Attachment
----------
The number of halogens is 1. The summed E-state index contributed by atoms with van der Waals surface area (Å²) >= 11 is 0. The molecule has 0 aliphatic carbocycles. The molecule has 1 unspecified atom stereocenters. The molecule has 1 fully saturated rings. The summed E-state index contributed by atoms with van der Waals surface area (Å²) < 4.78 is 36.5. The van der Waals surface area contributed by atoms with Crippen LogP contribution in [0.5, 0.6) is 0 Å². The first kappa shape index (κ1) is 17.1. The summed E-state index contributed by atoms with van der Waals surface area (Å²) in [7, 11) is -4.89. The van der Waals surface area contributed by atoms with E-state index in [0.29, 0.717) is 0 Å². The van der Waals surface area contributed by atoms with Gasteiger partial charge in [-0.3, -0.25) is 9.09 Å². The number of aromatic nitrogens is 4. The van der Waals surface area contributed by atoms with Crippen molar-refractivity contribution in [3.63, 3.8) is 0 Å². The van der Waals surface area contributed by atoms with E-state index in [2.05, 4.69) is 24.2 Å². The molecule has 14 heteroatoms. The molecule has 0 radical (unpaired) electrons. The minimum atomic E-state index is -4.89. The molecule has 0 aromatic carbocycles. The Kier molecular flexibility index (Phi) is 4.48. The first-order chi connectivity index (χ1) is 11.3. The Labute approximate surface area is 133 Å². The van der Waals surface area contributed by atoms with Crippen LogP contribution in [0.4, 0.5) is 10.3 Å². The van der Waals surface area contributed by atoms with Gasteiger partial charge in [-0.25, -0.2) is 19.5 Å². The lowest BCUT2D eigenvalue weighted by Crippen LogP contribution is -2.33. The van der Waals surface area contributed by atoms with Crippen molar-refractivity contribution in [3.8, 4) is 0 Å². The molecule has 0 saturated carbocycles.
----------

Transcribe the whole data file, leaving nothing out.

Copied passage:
The number of halogens is 1. The summed E-state index contributed by atoms with van der Waals surface area (Å²) >= 11 is 0. The molecule has 0 aliphatic carbocycles. The molecule has 1 unspecified atom stereocenters. The molecule has 1 fully saturated rings. The summed E-state index contributed by atoms with van der Waals surface area (Å²) < 4.78 is 36.5. The van der Waals surface area contributed by atoms with Crippen LogP contribution in [0.5, 0.6) is 0 Å². The first kappa shape index (κ1) is 17.1. The summed E-state index contributed by atoms with van der Waals surface area (Å²) in [7, 11) is -4.89. The van der Waals surface area contributed by atoms with E-state index in [0.29, 0.717) is 0 Å². The van der Waals surface area contributed by atoms with Gasteiger partial charge in [-0.3, -0.25) is 9.09 Å². The number of aromatic nitrogens is 4. The van der Waals surface area contributed by atoms with Crippen molar-refractivity contribution in [3.63, 3.8) is 0 Å². The van der Waals surface area contributed by atoms with E-state index in [2.05, 4.69) is 24.2 Å². The molecule has 14 heteroatoms. The molecule has 0 radical (unpaired) electrons. The minimum atomic E-state index is -4.89. The molecule has 0 aromatic carbocycles. The Kier molecular flexibility index (Phi) is 4.48. The first-order chi connectivity index (χ1) is 11.3. The Labute approximate surface area is 133 Å². The van der Waals surface area contributed by atoms with Crippen LogP contribution in [0.4, 0.5) is 10.3 Å². The van der Waals surface area contributed by atoms with Gasteiger partial charge in [-0.25, -0.2) is 19.5 Å². The lowest BCUT2D eigenvalue weighted by Crippen LogP contribution is -2.33. The van der Waals surface area contributed by atoms with Crippen molar-refractivity contribution in [3.8, 4) is 0 Å². The molecule has 0 saturated carbocycles.